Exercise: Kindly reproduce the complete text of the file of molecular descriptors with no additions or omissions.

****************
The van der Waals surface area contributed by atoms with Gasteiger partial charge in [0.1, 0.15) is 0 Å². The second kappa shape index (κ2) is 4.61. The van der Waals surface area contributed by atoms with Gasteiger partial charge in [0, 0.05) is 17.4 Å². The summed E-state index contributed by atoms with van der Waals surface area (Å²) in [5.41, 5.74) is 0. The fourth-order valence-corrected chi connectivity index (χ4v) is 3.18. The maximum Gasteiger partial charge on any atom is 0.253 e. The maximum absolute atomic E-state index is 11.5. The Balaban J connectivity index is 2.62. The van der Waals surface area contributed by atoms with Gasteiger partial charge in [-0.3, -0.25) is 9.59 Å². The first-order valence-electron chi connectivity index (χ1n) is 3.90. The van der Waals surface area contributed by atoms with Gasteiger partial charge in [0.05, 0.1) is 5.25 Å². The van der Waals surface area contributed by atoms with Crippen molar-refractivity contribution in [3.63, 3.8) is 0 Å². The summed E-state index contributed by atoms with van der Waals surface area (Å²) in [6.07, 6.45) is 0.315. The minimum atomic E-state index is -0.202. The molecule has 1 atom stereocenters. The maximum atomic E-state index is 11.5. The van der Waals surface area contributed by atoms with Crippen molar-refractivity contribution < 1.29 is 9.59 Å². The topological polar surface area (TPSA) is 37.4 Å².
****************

The van der Waals surface area contributed by atoms with Gasteiger partial charge in [0.1, 0.15) is 0 Å². The second kappa shape index (κ2) is 4.61. The van der Waals surface area contributed by atoms with Gasteiger partial charge in [0, 0.05) is 17.4 Å². The summed E-state index contributed by atoms with van der Waals surface area (Å²) in [5.41, 5.74) is 0. The fourth-order valence-corrected chi connectivity index (χ4v) is 3.18. The maximum Gasteiger partial charge on any atom is 0.253 e. The maximum absolute atomic E-state index is 11.5. The Balaban J connectivity index is 2.62. The van der Waals surface area contributed by atoms with Gasteiger partial charge in [-0.3, -0.25) is 9.59 Å². The first-order valence-electron chi connectivity index (χ1n) is 3.90. The van der Waals surface area contributed by atoms with Gasteiger partial charge in [0.05, 0.1) is 5.25 Å². The van der Waals surface area contributed by atoms with Crippen molar-refractivity contribution in [3.63, 3.8) is 0 Å². The summed E-state index contributed by atoms with van der Waals surface area (Å²) in [6.07, 6.45) is 0.315. The minimum atomic E-state index is -0.202. The molecule has 1 atom stereocenters. The maximum atomic E-state index is 11.5. The van der Waals surface area contributed by atoms with Crippen molar-refractivity contribution < 1.29 is 9.59 Å². The topological polar surface area (TPSA) is 37.4 Å².